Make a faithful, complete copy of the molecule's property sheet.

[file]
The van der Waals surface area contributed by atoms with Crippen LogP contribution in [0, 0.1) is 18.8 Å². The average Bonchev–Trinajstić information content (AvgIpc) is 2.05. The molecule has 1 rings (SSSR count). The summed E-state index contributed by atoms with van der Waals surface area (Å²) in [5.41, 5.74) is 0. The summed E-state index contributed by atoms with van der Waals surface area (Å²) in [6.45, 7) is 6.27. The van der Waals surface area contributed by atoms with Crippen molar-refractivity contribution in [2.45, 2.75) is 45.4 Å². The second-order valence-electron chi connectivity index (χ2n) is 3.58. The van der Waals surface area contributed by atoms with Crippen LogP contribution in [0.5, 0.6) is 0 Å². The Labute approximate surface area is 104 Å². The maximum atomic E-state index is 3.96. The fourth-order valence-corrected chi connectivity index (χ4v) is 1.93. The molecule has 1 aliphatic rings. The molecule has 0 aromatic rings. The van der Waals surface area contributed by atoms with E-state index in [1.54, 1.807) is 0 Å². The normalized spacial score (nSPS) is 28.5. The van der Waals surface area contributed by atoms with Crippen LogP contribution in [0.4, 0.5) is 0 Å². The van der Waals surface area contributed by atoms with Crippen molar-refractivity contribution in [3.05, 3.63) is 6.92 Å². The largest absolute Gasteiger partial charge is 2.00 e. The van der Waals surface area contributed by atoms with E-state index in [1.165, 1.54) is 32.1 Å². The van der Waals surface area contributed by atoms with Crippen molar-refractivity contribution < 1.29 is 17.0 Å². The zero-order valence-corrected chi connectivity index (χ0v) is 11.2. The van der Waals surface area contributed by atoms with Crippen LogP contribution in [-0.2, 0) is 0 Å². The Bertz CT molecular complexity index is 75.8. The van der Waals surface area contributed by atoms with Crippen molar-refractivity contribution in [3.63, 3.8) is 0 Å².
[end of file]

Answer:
The van der Waals surface area contributed by atoms with Crippen LogP contribution in [0, 0.1) is 18.8 Å². The average Bonchev–Trinajstić information content (AvgIpc) is 2.05. The molecule has 1 rings (SSSR count). The summed E-state index contributed by atoms with van der Waals surface area (Å²) in [5.41, 5.74) is 0. The summed E-state index contributed by atoms with van der Waals surface area (Å²) in [6.45, 7) is 6.27. The van der Waals surface area contributed by atoms with Crippen molar-refractivity contribution in [2.45, 2.75) is 45.4 Å². The second-order valence-electron chi connectivity index (χ2n) is 3.58. The van der Waals surface area contributed by atoms with Crippen LogP contribution in [0.5, 0.6) is 0 Å². The Labute approximate surface area is 104 Å². The maximum atomic E-state index is 3.96. The fourth-order valence-corrected chi connectivity index (χ4v) is 1.93. The molecule has 1 aliphatic rings. The molecule has 0 aromatic rings. The van der Waals surface area contributed by atoms with E-state index in [1.54, 1.807) is 0 Å². The normalized spacial score (nSPS) is 28.5. The van der Waals surface area contributed by atoms with Crippen LogP contribution in [0.4, 0.5) is 0 Å². The van der Waals surface area contributed by atoms with Crippen molar-refractivity contribution in [3.05, 3.63) is 6.92 Å². The largest absolute Gasteiger partial charge is 2.00 e. The van der Waals surface area contributed by atoms with E-state index in [1.165, 1.54) is 32.1 Å². The van der Waals surface area contributed by atoms with Crippen molar-refractivity contribution < 1.29 is 17.0 Å². The zero-order valence-corrected chi connectivity index (χ0v) is 11.2. The van der Waals surface area contributed by atoms with Crippen LogP contribution in [-0.2, 0) is 0 Å². The Bertz CT molecular complexity index is 75.8. The van der Waals surface area contributed by atoms with Crippen molar-refractivity contribution in [3.63, 3.8) is 0 Å².